Whilst IRATA International has continued to grow in Member and Technician numbers year on year, the recent tragic event in Australia has highlighted that even with that growth, we continue to be a close-knit community who show support and concern for each other.
The reported incident in Australia is currently under investigation in accordance with local regulations and legal requirements, and as such, no further information is available at this time.
The Association’s role regarding reported incidents is to provide support and guidance to its members and technicians. IRATA reiterates the importance of safe systems of work that must be in place when carrying out industrial rope access operations.
Planning, management, supervision, competence, and the selection and use of fit for purpose equipment are all equally important elements which are required to form the safe system of work.
We draw your attention to the following information:
Planning, management and supervision
The primary objective behind the planning, management, and direct supervision of rope access projects is to create and maintain a work environment that maximizes safety and minimizes the risk of error, incidents, and injury or loss. Due process should be followed for undertaking risk assessments and all team members are encouraged to have input. It is critical that risk assessment is done relevant to each site, the task being performed, the competency of team members, equipment in use and all other related aspects. An important additional consideration is the assessment of the potential impact of any simultaneous operations.
Rope access work can only be carried out in a reliably safe manner where the people undertaking the work have proven competence. To be considered competent, a rope access technician needs to have sufficient professional or technical training, knowledge, experience and authority to enable them to carry out their assigned duties at the level of responsibility allocated to them. Workers need to understand and mitigate potential hazards relating to the work, have knowledge and familiarity with their equipment, and the ability to follow procedures, including provisions for workmate retrieval.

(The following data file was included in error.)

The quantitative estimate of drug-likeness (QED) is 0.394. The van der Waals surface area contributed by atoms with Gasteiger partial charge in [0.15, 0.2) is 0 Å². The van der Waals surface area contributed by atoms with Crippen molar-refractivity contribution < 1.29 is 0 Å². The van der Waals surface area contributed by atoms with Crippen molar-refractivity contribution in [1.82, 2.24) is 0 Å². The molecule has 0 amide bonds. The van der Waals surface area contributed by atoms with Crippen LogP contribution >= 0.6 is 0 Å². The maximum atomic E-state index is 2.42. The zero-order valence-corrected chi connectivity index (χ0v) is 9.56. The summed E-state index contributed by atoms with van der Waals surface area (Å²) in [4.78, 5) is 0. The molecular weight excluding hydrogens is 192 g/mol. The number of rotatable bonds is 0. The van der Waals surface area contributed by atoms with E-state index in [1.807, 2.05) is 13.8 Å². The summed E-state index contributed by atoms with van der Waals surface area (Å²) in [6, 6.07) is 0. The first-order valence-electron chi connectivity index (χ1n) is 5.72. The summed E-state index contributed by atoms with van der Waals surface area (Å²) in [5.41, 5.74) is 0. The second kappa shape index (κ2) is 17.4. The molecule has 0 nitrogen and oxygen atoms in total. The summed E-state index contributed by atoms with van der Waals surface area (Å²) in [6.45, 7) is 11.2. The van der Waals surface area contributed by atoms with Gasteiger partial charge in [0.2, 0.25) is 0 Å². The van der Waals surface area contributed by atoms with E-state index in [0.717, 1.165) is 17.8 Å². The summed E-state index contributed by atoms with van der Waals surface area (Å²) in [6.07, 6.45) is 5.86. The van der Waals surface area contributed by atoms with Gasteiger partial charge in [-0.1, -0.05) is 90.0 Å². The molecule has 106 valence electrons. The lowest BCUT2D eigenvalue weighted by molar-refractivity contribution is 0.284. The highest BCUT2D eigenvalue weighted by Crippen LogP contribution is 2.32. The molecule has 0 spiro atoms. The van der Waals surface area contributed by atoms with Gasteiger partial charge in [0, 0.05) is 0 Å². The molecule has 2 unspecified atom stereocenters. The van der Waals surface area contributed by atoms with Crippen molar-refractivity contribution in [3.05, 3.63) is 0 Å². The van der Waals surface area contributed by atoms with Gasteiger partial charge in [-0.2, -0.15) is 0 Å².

Selection of equipment
Equipment selection, purchase, and use must be governed by thorough risk assessment processes. All items are to be reviewed for suitability to task and the working environment, taking into account the competency of users, potential for misuse, manufacturer guidelines, and other relative factors. These equipment risk assessment processes are to be employed again at the worksite, with specific focus on the task being undertaken. Equipment whose performance characteristics and specifications for use are unknown should be subject to further scrutiny. If these cannot be reliably confirmed, the equipment should not be used.
Detailed guidance on these requirements can be found within Section 2 of the IRATA ‘ICOP’ here.
IRATA members and technicians are urged to continue to communicate with each other, their supervisors, employers, and manufacturers regarding any concerns that they may have in relation to safety and equipment use.
The IRATA Committees and head office staff offer their sincere condolences and support to all those affected by this tragic event.